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2018 March April Marina World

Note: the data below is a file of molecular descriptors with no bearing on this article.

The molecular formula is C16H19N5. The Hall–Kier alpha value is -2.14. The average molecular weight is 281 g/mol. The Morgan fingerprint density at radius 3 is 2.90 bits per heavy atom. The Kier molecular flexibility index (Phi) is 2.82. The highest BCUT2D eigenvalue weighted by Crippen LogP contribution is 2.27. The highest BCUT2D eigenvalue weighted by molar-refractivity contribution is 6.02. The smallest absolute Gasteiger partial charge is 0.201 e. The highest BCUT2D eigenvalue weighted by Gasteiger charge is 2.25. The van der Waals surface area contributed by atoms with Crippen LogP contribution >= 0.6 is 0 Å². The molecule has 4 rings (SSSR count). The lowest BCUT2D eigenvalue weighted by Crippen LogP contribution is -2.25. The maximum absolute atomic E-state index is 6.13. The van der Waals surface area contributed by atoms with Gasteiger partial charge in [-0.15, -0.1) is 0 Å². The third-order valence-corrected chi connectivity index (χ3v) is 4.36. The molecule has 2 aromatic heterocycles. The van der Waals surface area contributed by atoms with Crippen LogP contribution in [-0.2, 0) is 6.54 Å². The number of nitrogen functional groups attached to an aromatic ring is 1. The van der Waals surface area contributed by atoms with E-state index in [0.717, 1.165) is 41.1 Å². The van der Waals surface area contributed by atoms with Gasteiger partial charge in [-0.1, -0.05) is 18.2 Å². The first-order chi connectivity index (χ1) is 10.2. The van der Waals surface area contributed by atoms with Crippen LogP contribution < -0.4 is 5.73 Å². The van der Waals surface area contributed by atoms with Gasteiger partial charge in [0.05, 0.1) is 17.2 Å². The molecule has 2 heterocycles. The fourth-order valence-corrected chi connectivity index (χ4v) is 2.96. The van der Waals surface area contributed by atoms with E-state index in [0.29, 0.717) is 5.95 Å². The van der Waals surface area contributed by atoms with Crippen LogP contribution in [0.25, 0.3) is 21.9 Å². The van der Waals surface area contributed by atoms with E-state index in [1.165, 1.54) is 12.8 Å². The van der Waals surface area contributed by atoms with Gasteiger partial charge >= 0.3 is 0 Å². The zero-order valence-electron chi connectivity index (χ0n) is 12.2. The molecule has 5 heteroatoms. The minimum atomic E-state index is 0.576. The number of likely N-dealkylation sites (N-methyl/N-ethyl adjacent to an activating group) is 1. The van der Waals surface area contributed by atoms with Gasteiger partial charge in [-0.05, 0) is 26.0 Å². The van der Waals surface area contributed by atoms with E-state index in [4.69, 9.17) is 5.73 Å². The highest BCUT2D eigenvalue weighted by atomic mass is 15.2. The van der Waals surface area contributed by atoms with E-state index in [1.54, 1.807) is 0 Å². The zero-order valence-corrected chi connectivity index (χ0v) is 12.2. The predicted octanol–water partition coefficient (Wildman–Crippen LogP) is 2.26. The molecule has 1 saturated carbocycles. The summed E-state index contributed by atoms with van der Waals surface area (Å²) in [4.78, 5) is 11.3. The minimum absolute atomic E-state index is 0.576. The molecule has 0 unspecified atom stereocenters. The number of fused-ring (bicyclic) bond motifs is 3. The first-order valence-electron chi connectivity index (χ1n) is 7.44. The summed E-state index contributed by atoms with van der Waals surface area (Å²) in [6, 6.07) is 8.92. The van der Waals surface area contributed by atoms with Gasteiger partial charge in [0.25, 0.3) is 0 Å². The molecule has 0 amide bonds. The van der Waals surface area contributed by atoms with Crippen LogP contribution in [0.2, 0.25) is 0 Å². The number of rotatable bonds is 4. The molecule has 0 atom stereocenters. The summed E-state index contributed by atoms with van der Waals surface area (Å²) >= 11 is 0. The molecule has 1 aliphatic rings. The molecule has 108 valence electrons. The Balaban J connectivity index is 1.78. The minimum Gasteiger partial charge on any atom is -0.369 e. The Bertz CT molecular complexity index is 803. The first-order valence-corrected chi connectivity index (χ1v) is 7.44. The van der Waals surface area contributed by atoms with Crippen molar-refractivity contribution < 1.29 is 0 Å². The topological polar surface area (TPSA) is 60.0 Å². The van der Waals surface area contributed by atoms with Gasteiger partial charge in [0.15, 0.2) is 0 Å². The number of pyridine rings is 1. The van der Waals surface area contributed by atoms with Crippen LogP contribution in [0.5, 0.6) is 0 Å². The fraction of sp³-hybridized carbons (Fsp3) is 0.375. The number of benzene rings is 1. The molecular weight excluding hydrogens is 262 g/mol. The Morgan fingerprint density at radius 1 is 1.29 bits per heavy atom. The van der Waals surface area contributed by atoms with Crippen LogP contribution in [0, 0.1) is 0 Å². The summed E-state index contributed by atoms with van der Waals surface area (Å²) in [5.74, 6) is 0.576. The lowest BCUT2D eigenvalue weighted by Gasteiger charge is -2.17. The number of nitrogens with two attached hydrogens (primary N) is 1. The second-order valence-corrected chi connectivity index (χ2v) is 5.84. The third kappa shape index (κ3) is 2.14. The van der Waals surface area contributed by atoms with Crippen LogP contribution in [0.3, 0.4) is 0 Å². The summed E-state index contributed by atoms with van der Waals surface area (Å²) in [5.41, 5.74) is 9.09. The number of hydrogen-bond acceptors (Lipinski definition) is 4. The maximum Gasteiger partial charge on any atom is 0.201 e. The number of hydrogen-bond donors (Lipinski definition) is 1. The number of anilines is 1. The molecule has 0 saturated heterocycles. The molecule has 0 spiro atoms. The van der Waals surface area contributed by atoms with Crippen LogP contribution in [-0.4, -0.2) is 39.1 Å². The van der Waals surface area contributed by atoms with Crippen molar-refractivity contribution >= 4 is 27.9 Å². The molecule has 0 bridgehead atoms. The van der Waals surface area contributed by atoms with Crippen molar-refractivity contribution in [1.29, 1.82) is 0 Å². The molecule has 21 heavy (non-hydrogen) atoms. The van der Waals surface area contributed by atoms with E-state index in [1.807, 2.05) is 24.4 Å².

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DRYSTACK Expanding stacking options with tilt-wall buildings A move to ASAR “Over the past five years, boats have changed so much that even a barn that’s just ten years old can be obsolete,” says Robert Brown, president of Floridabased GCM Contracting Solutions. With Brown at the helm, GCM subsidiary Safe Harbour Dry Stacks has been on a mission to create drystack buildings that are not only exceptionally attractive but highly durable and increasingly flexible in terms of storage parameters. In its latest move, the company is embracing the benefits of Automated Storage and Retrieval (ASAR) systems. Safe Harbour benefits from decades of experience in tilt-up concrete building construction. This process, the company argues, offers unparalleled advantages for the drystack sector when compared with pre-engineered steel as it is designed to resist pressure. Solidly pinned and cemented into place, the concrete panels both support the structure and provide hurricane-rated wind shear. An average building can achieve a wind rating in excess of 200mph (322 km/h) and consistent strength is achieved at heights of 65ft (20m) and above. As a fully enclosed building, each drystack offers maximum protection from the elements and is energy efficient to reduce operating costs. It also suppresses noise – inside and out – and offers greater fire safety: 12in (30cm) thick concrete panels are used to create a compartmentalised structure that slows or stops a spreading fire, significantly lowering potential damage and repair costs. The design and safety features can reduce insurance premiums for the building owner and occupants by as much as 15%. Reduced insurance is, however, just one financial bonus point. Buildings can be constructed more quickly to control build costs; they are easier to finance; and as the entire concrete tilt-up process allows for flexible design aesthetics and storage demands, a drystack retains a greater value for resale. Excellent examples of Safe Harbour projects are to be found in Florida – in Marco Island and Naples – and soon to come in Ft Myers Beach. Hamilton Harbor Yacht Club, which claims to offer boaters the best access to Naples Bay and then out to the Gulf of Mexico, was an entrepreneur when it came to commissioning state-of-the-art drystacks some ten years ago. The Hamilton drystack was the first solid concrete tilt-wall boat storage facility of its kind in the world and was built to hold 325 boats up to 50ft (15m) in length (depending on weight). It has a footprint of 117ft² (10.8m²) and lifts and launches using a bespoke Wiggins Marina Bull. Internally, it features solid concrete panels between each bay to give it an enhanced level of fire protection and, externally, it has added texture and paint to make it more aesthetically pleasing to nearby residential neighbours. Rose Marina in Marco Island, reliant on a 75 ton Marine Travelift for boat moving, has more modest boat racking options but a multi-purpose building. It stacks 142 boats of up to 43ft (13m) but has a marina office complex, additional boat storage and a new shipping and receiving centre. Particular attention was paid to architectural features. The next Florida project – for Gulf Star Marina in Ft Myers Beach – represents a new departure for Safe Harbour. “We’re moving into automation,” says Brown. “We are looking to stack boats up to 50ft [15m] in length in a barn as high as 65ft [20m]. The drystack will offer greater storage capacity than would The drystack at Hamilton Harbor Yacht Club (above) and interior design for Gulf Star Marina (right). - March/April 2018 35

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